‘This is not just a matter for the Ministry of Justice—it is for the Home Office, the Ministry of Housing, Communities and Local Government and the Department of Health and Social Care. I am glad to be supported by
Ministers from all those Departments and, indeed, all of Government, as we need to put our metaphorical shoulder to the wheel.

‘The Bill puts the needs of victims front and centre, by providing additional protections, strengthening the agencies’ response, and amplifying the voice of victims. We are determined to ensure that victims feel safe and supported, both in seeking help and in rebuilding their lives.”

However, domestic abuse campaigners have said that the bill does not go far enough. Andrea Simon, of the End Violence Against Women Coalition, said: “The bill does not adequately provide for life-saving services for victims of domestic abuse. They need to give them much more money. In many cases, refuges are running on their reserves to keep open.

‘It is not a sustainable situation. Failing to sustainably resource the sector puts the lives of women and children at risk. Women are being turned away from refuge services every day and this is putting them in very dangerous and precarious situations. Women and children have nowhere to go so they are staying with their perpetrators or becoming homeless and destitute – this is particularly for migrant women.

‘We have seen a huge rise in homelessness for migrant victims of abuse. They can’t access housing benefits or refuge space and often can’t access private rental options because of immigration checks on private landlords. Specialist services for black and ethnic minority women have experienced the most cuts.”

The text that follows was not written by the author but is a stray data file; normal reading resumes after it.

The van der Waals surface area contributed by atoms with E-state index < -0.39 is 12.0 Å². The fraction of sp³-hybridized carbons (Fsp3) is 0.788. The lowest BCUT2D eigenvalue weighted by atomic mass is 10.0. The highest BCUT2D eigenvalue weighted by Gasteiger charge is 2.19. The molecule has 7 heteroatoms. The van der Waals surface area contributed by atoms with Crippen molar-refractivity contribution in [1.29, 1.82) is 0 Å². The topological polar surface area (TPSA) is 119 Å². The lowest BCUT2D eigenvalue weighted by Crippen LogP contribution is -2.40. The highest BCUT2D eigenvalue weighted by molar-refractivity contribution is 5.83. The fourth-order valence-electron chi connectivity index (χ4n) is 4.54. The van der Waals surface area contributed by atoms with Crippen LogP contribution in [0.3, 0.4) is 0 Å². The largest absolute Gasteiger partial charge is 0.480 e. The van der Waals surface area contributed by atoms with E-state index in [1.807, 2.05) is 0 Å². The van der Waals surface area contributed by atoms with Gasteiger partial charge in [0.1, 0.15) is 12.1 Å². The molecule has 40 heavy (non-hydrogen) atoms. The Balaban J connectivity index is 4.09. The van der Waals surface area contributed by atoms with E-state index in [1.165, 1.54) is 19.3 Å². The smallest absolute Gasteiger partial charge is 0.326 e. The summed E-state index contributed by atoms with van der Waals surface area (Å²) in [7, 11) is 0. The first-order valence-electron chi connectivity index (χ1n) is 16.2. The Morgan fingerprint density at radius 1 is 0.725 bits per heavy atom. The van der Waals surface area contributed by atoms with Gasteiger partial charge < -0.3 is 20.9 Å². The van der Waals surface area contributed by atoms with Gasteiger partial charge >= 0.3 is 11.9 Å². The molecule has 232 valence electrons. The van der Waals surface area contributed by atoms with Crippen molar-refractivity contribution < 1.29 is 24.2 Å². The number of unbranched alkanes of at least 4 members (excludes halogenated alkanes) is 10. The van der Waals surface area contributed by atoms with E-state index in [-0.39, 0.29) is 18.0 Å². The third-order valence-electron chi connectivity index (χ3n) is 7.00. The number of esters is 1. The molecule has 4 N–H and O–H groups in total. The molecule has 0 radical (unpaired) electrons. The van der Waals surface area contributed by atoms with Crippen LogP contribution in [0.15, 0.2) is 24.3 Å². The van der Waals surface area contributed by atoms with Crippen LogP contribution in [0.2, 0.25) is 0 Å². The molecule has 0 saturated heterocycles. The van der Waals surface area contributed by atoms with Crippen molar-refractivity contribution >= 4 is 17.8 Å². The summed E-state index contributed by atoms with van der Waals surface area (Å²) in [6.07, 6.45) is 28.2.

SAFE’s Sasha Nathanson was clear about what more can be done to tackle this national crisis: “Funding is a critical issue, prioritising services for women and children…which uplifts whole communities and is an investment in the future. Investing in equality is also vital. A lot of the issues about abuse and control and abuse of power come out of a fundamentally unequal foundation of society in the first instance.”

The Moorlander spoke to three survivors of Domestic Violence to understand better what they go through. Sam and Jackie were abused by their partners, while Rebecca saw her mum suffer. Names have been changed to protect their identities. Please see their accounts on the below.

Sam’s Story:

Sam met Adam through a mutual friend. He seemed wonderful in the beginning, but two months into the relationship red flags began to show. The first verbal abuse was the warning sign Sam wishes she’d heeded.

A month into their relationship, they were out together one evening and he verbally attacked her over dinner. Sam was upset and went home alone. No one had ever spoken to her like that before and she knew it was wrong. However, the next day Adam turned up at her house with a bunch of flowers, apologised and promised never to speak to her like that again, but it was only the beginning.

Sam knows now, with hindsight, that she shouldn’t have accepted his apology because after 6 months of him carrying on with similar behaviour, he stopped apologising and “turned everything around that happened to be my fault”.

He warned her that he was monitoring her routines so that he would know if she was cheating on him, but then said “I’m only joking”, (Gaslighting her). He continued scrutinising her routines and regularly accused her of being unfaithful, going through her diary and phone to “gather evidence”, but the accusations were always so irrational.

He even took issue with the books she read and in the end she just stopped reading to avoid arguments. Sam played a lot of mixed team sports but had to give them up so as not to upset him as he wouldn’t tolerate her spending time with other men, so she tried to compromise by playing in an all women’s team, but there was a male coach, so she had to give that up too. Within 6 months, verbal abuse had escalated to physical, and within the year she had lost contact with all of her family and friends, suffered serious weight loss and become so isolated that she had lost all sense of her own identity.